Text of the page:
|Still a work in progress- My Raleigh Tamland Two|
I'm limiting my comments here to the specifics that I feel make this bike suited better to gravel or not, so while you may want to know about the brakes or wheels, I won't be commenting on that here just yet. Stay tuned for a full review soon....
So, as usual here is my disclaimer before we continue.... NOTE: Large doses of "my opinion" will be handed out in gloppy dollops today. You've been forewarned.....
Geometry: The entire reasoning I have for a specific "gravel bike design" centers around the geometry. Essentially, I think that a "gravel road" and "road" bike should have some things in common, while there are certain ideas about loose terrain handling that need to be incorporated as well. A mix of those two basic, general ideas, if you will. The Tamland borrows heavily from my thoughts on this, since Raleigh did actually take my advice on the geometry and incorporated their interpretation of that advice into the Tamland. So, the bottom line is- does it work?
Yes. Yes it does.
Longer answer: While many may disagree on the slacker head angle and lower bottom bracket ideas here, the fact of the matter is that on loose, deeper gravel those ideas incorporated into the Tamland yield a handling that is stable and a lot less scary than most cyclo cross derived bikes used on gravel, or those that are claiming "specific gravel bike geo" and are really just CX geo bikes with big tire clearances. (Niner anyone?) My only nit is that I am left wondering if Raleigh didn't go far enough.
Don't even look at a Tamland if your bike has to weigh less than 20 pounds. The Tamland is steel, has a heavy steel fork with a 50mm offset, (I haven't seen anything carbon with that long an offset), and it definitely has heft compared to the gossamer light carbon CX rigs you can get. That said, this steel frame is one of the smoothest riding steel frames I have ever ridden on any kind of a bike. I will admit that if Raleigh made a carbon version of this bike, which could be significantly lighter, I would look real hard at the savings account!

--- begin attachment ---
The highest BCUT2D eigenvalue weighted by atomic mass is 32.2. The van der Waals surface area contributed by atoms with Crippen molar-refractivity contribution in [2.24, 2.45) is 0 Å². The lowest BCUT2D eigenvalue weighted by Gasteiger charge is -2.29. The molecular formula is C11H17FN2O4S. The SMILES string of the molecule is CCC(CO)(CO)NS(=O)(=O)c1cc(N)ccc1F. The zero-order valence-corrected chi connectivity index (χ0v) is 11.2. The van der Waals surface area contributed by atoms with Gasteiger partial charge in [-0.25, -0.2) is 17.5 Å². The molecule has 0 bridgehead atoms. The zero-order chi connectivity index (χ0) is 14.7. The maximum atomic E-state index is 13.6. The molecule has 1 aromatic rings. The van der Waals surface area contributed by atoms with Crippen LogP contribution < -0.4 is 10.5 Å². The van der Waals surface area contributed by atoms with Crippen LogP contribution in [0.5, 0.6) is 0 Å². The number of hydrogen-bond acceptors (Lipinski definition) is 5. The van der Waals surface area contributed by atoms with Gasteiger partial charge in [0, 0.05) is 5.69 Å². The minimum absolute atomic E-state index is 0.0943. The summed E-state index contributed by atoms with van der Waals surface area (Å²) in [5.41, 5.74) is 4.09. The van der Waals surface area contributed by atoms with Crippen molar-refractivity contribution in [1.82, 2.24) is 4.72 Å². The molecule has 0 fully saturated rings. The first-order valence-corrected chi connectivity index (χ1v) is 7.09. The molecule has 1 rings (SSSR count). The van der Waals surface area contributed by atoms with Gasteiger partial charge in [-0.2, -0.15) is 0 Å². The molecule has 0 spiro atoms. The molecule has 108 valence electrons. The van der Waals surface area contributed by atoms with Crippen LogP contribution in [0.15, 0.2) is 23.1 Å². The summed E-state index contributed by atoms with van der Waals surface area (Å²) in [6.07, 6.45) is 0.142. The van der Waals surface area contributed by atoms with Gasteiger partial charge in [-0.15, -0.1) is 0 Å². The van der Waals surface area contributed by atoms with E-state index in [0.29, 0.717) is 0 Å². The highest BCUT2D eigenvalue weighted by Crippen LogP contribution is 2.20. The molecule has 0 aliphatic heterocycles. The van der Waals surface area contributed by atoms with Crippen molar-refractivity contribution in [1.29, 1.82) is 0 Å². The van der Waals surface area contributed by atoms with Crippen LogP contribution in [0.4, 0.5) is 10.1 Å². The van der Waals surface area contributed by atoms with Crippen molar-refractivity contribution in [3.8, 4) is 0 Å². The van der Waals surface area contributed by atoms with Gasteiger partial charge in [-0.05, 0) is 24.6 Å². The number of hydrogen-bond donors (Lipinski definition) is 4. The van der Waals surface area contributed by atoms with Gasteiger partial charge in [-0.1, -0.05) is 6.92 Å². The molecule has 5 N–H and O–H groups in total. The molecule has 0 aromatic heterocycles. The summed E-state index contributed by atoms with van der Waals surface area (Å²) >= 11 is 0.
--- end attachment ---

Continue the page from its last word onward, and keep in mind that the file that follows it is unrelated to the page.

I've heard guys grouse about "long chain stays" and how they rob a bike of "snappy acceleration". I will admit that in terms of accelerating, I don't understand that statement. Maybe it has to "feel stiffer" to be "faster", and a shorter stayed bike will feel like it is rolling up under your hips when you stomp on the pedals, but that doesn't mean you are accelerating more quickly. It just means you feel something different. Horses for courses, but the Raleigh has longer stays and to my mind it goes as well as any other bike I have when it comes time to giddy-up. On a secondary note- If a bike feels "snappier" under acceleration, it generally is stiffer too. Not something I want too much of in a gravel bike. In my opinion, the Tamland strikes a good balance of stability, comfort, and stiffness.
Well, I have changed some things! But since those are components, I won't get into that here. I would maybe try a deeper bottom bracket drop by a few millimeters, and I'd like to try a half a degree slacker head tube angle, but this bike is close. Really close. It has an amazing ride quality due to the frame's tubing and the geometry package is very well suited to gravel road riding on gravel.
While that last statement may seem like a silly thing to write, I have heard and seen several comments that seem to be coming from folks that don't understand where this bike, (and other ideas I have suggested which this bike represents), is coming from. If you spend a ton of time riding all sorts of gravel roads, you already know where I am coming from here. If not, well then, maybe this would seem like non-sense then. I get that.
On a more specific level with regard to the Tamland, I would have liked to have seen a third water bottle mount. That's the only glaring issue from my point of view that this bike has for a gravel rider. Otherwise, in my opinion, this is the "Warbird-that-should-have-been". A steel framed bike with stability and comfort that fits up to 42mm tires with mud clearance. You can nit pick about the fork material, the over-all weight, and other finer points till the cows come home, but the Tamland Two, as far as I am concerned, comes into the scene as the prototype for gravel road specific geometry in a production bike that is versatile, stable, and smooth riding. Well suited for any sort of gravel road race or riding.
Could it be improved? Sure it could, most likely. Does it only do gravel? No- it does dirt single track like a champ, by the way, but it could be a great commuter bike too. I use it in that role a lot as well. Perfect for city riding on rough, pock marked roads. Either way you look at it though, this rig is certainly dialed in for a long gravel road ride. That's just what I plan on doing with it for a long time.